Your doctor or nurse will ask you to squeeze your sphincter muscles as if you were stopping a bowel movement. When you begin the exercise program, place a hand on your abdomen to make sure you do not squeeze those muscles. Also do not squeeze your thighs or buttocks.

Squeeze your pelvic muscles for 10 seconds, 10–20 times in a row. Your doctor will tell you how many times a day to perform the exercises and how long you should keep doing them.


Emotional Changes

Women have many different emotions after childbirth. Having a baby can be an exciting time. For some women, this is a time of stress and, at times, sadness.

The Baby Blues

Nearly 70–80% of new mothers get the baby blues. About 2–3 days after birth, you may begin to feel anxious, sad, and upset. For no clear reason, you may feel angry with the new baby. These feelings are scary, but they fade quickly. The baby blues tend to last from a few hours to a week or so. Most often, they go away without treatment. Until then, do the following to help you:

  • Talk to your partner or a good friend about how you feel.

  • Ask your partner, friends, and family for help.

  • Get out of the house each day, even if it is only for a short while.

  • Join a new mothers’ group and share your feelings with the women you meet there.

Postpartum Depression

For some women, new motherhood brings with it more intense feelings. About 10% of new mothers have postpartum depression. This is marked by feelings of despair, severe anxiety, or hopelessness that get in the way of daily life. It can occur after any birth, not just the first.

Postpartum depression is more likely to occur in women who have had one or more of the following:

  • Mood disorders before pregnancy.

  • Postpartum depression after a previous pregnancy.

  • Recent stress, such as losing a loved one, family illness,
    or moving to a new city.

If you are prone to depression, seek professional help and enlist support from your loved ones before your baby arrives. Treatment and counseling will help relieve postpartum depression. Talk to your doctor right away if you have any of these signs of depression:

  • Baby blues that last for more than 2 weeks.

  • Strong feelings of depression or anger that come 1–2 months after birth.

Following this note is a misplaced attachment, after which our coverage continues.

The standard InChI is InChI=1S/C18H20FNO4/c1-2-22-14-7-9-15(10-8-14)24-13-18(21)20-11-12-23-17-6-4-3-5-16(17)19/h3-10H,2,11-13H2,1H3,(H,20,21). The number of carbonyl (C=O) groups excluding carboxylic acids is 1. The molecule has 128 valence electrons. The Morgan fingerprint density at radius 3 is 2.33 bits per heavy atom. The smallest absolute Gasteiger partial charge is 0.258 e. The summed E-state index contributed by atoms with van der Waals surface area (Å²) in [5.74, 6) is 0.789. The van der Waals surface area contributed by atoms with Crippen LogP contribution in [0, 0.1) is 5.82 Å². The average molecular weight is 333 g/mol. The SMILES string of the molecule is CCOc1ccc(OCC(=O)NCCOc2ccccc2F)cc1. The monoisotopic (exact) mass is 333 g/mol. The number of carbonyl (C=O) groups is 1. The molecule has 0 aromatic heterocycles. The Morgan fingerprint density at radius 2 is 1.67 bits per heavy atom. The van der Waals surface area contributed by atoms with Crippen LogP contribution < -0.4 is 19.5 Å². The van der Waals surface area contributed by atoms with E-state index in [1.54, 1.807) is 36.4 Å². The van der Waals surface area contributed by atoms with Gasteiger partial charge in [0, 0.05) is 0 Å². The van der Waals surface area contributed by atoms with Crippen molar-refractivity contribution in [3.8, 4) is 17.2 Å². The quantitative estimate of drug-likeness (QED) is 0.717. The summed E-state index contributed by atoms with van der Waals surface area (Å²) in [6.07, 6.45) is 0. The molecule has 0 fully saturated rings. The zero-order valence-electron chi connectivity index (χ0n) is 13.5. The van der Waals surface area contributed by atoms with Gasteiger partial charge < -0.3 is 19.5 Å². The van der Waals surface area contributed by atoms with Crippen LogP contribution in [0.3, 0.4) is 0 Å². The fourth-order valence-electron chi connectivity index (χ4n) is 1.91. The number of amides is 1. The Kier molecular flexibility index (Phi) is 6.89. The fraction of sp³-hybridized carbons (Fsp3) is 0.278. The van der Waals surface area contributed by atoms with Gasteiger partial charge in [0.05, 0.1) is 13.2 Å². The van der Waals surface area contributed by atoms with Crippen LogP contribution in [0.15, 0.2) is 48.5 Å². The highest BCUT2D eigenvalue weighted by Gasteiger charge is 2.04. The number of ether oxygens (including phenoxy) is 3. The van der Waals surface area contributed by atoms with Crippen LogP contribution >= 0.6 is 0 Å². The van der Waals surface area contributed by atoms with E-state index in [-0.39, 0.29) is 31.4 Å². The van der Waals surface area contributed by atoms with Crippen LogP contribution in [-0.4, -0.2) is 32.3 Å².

• Not finding pleasure in things that used to make you happy.

  • Intense concern and worry about the baby.

  • Lack of interest in or feelings for the baby or your family.

  • Panic attacks, such as being afraid to be left alone with the baby.

  • Thoughts of harming the baby or yourself.

Return to Daily Living

Having a baby will change the way you live your daily life. Your relationship with your partner will be affected. Your old routines may no longer work. If you know this in advance, you will be a lot more relaxed as you start your life with the new baby.

Your partner also is going through a lot of changes right now. The needs and concerns of partners can be overlooked, with the focus on you and the baby. It is important to spend time together as a family.

Going Back to Work

If you work outside of the home, there are many factors to take into account when thinking about going back to work, such as finances and child care. You also will want to decide about going on with breastfeeding when you go back to work.

No matter what you choose to do, try to discuss it with your partner before the baby is born. Be careful to build in some time for yourself. You cannot know how you will feel about work until after your baby is born.

Sex And Family Planning

Your doctor will suggest when you can resume having sex. It likely will be a month or so after delivery. Make sure your partner understands this, too.

When you and your partner are ready to start having sex again, it is vital to start thinking about birth control. Birth control can allow your body to heal before having another baby and allow you to plan your family. Talk with your doctor about which method is best for you and how long to plan between pregnancies.

Your Follow-up Visit

You will have a postpartum visit with your doctor to make sure that your body has recovered from pregnancy and birth and that you are not having any problems. This visit usually is done within 6 weeks of the birth of your baby. If you had a cesarean birth, your doctor may want to see you sooner to check the incision.

Use this time to bring up any questions or concerns you have about the healing process, breastfeeding, birth control, weight loss, sex, or your emotions. To help you remember everything you want to talk about, jot down any questions you have and bring them with you to this visit.


Finally...

You can improve your chances of having a healthy baby by leading a healthy lifestyle during pregnancy and getting proper prenatal care. Learn as much as you can before the birth of your baby. Know your own body and what to expect during pregnancy, labor, and delivery.